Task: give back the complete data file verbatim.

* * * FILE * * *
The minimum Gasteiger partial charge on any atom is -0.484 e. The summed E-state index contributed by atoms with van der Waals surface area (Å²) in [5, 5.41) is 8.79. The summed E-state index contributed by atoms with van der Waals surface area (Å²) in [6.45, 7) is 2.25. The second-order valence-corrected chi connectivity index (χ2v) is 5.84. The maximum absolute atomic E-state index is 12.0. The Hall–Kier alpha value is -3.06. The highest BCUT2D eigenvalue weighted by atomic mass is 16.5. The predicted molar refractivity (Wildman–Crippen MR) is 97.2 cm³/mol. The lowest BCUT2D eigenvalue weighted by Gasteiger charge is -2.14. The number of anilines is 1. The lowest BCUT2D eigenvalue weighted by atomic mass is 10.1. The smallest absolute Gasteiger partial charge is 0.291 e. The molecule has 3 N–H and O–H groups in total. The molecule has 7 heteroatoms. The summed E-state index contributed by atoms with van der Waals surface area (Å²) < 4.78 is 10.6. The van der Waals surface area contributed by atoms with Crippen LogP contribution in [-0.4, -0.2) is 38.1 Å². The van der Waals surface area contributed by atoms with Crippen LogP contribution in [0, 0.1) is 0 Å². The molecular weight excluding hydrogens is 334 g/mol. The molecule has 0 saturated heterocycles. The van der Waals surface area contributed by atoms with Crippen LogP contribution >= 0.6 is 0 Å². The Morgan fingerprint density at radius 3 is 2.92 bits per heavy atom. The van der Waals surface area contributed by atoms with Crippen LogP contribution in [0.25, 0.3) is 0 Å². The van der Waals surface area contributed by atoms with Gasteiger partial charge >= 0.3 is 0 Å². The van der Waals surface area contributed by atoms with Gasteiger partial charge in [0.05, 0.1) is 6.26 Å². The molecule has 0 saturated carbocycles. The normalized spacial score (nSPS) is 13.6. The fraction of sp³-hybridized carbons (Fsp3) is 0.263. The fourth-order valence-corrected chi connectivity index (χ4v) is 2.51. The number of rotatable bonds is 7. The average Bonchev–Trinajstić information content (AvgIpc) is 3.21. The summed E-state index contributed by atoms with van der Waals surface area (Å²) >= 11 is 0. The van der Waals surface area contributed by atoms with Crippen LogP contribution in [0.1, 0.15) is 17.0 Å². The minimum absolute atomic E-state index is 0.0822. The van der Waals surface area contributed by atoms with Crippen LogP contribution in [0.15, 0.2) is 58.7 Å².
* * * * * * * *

The minimum Gasteiger partial charge on any atom is -0.484 e. The summed E-state index contributed by atoms with van der Waals surface area (Å²) in [5, 5.41) is 8.79. The summed E-state index contributed by atoms with van der Waals surface area (Å²) in [6.45, 7) is 2.25. The second-order valence-corrected chi connectivity index (χ2v) is 5.84. The maximum absolute atomic E-state index is 12.0. The Hall–Kier alpha value is -3.06. The highest BCUT2D eigenvalue weighted by atomic mass is 16.5. The predicted molar refractivity (Wildman–Crippen MR) is 97.2 cm³/mol. The lowest BCUT2D eigenvalue weighted by Gasteiger charge is -2.14. The number of anilines is 1. The lowest BCUT2D eigenvalue weighted by atomic mass is 10.1. The smallest absolute Gasteiger partial charge is 0.291 e. The molecule has 3 N–H and O–H groups in total. The molecule has 7 heteroatoms. The summed E-state index contributed by atoms with van der Waals surface area (Å²) < 4.78 is 10.6. The van der Waals surface area contributed by atoms with Crippen LogP contribution in [-0.4, -0.2) is 38.1 Å². The van der Waals surface area contributed by atoms with Crippen LogP contribution in [0, 0.1) is 0 Å². The molecular weight excluding hydrogens is 334 g/mol. The molecule has 0 saturated heterocycles. The van der Waals surface area contributed by atoms with Crippen LogP contribution >= 0.6 is 0 Å². The Morgan fingerprint density at radius 3 is 2.92 bits per heavy atom. The van der Waals surface area contributed by atoms with Crippen LogP contribution in [0.25, 0.3) is 0 Å². The van der Waals surface area contributed by atoms with Gasteiger partial charge >= 0.3 is 0 Å². The van der Waals surface area contributed by atoms with Gasteiger partial charge in [0.05, 0.1) is 6.26 Å². The molecule has 0 saturated carbocycles. The normalized spacial score (nSPS) is 13.6. The fraction of sp³-hybridized carbons (Fsp3) is 0.263. The fourth-order valence-corrected chi connectivity index (χ4v) is 2.51. The number of rotatable bonds is 7. The average Bonchev–Trinajstić information content (AvgIpc) is 3.21. The summed E-state index contributed by atoms with van der Waals surface area (Å²) >= 11 is 0. The van der Waals surface area contributed by atoms with Crippen LogP contribution in [0.1, 0.15) is 17.0 Å². The minimum absolute atomic E-state index is 0.0822. The van der Waals surface area contributed by atoms with Crippen LogP contribution in [0.15, 0.2) is 58.7 Å².